It needs to be noted that Eisch did not need to sign a statement or give up her right to forge working compromises when she received the Wisconsin State Journal endorsement, or the police department endorsement. I can not imagine a candidate ever being able to stand in front of a mirror to shave, comb hair, or brush their teeth knowing they had made a solid commitment to a group that would silence their voice and temper their actions once elected. No victory is worth that price, and we need to ask why would any candidate seek to be controlled by outside interests?

This city has some truly important issues that demand independent and credible decision-makers be seated in the council chambers. (I am confident that Zoom meetings will end for this body as the pandemic wanes.) Topics from removing neighborhood impact in regards to development projects, or pushing spending (borrowing) to the point that sound fiscal policy is called into question are but two that must be addressed.

This city needs pragmatic leaders and determined independent voices–like Eisch–who are not obligated to anyone other than the voters who cast the ballots. A rather common-sense approach to governing, if you ask me.

And, I strongly suspect, one that the vast middle section of the city would also be in agreement with, too.

Therefore, it is incumbent that the sensible ones who care about our city and future ramp up our efforts and make sure calm and reasoned candidates are elected. We can leave the shouters and chaos for Washington. Madison, instead, should demonstrate how policy-minded folks can create a better place to live, and a stronger society.


And so it goes.

Alder Mike Verveer And The Wasting Of Taxpayer Money

I may differ with the tone of a few words here and there in David Blaska’s column but I absolutely agree with the foundation from which he stands when it comes to the wasteful use of $400,000 of taxpayer money and the continuing ridicule (and worse) of Madison Police Chief Mike Koval.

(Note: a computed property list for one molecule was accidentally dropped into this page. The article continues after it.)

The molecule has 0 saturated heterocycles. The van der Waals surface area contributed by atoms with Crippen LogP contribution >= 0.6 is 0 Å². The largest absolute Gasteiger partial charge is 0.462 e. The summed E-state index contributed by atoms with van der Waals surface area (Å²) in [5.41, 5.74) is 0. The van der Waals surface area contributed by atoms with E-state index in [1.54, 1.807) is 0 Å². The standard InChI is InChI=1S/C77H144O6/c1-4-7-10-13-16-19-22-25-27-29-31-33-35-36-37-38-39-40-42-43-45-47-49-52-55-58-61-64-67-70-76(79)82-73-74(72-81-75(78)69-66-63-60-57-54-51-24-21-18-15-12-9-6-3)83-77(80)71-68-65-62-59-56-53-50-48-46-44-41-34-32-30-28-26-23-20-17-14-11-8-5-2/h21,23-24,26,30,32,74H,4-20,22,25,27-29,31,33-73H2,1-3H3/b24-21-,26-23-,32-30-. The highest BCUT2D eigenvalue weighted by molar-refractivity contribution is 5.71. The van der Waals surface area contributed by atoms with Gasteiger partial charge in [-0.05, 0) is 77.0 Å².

I think it hard to argue with the foundations of what Blaska wrote in this column.   The $400,000 should not have been appropriated in that manner, at that time, or for that reason. Those who led the charge in the council  and those who foolishly voted for it need to be held accountable.  I also have no warmth for Progressive Dane—everything they touch is tainted with shades of crazy.   Blaska makes that clear.

So is the entire legalistic offensive against Madison police. Progressive Dane bought a first-class ticket on the Black Lives Matter victim train and now they’re driving it.

Former Progressive Dane chairman and alder Brenda Konkel promotes the complaint on her blog and, more damnably, on Progressive Dane’s own website.

“Support our petition to support our Alders in filing a complaint with the Police and Fire Commission against Chief Koval,” it reads.

Which raises a juicy conflict of interest question. The president of the Madison Common Council, Mike Verveer, has appointed a subcommittee to review citizen-police relations.

Read the rest and ponder what might have been done with the money in this city other than placate the seriously flawed element better known at Progressive Dane.

Progressive Dane Plans To Take Over Dane County Democrats

Everyone knows what Progressive Dane is all about.  Their tactics smell. 

 Today The Critical Badger shines a light on the stench.  He writes the following.

Russell Wallace dropped off over 40 new memberships ($10/piece) to the Dane County Democratic Party last night, just before the deadline to ensure he will have a healthy majority in the race against Wayne Bigelow. A typical PDesque way to ensure victory.

Wallace and Bigelow are running for Chairperson of the Dane County Democratic Party. 

Wayne Bigelow understands that driving the car off a cliff does not encourage others to be passengers.  He cares about the county party and deserves to be elected again.

Russell Wallace is smart and energized, but the wrong choice for Democrats who wish for more than a litmus test on political purity.

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Larry Palm And Larry Pasha For Madison City Council

I have hesitated to write anything concerning the local Madison City Council races since the vast majority of my readers live outside of Madison.  But there have been two local races that have caught my attention the past couple of months, and as such I have a few points to make.   One might think I perhaps endorse anyone with the name Larry by the headline to this post.  I use to work with a man who spelled his version ‘Lary’, but would now have difficulty endorsing him for election should he ever run again.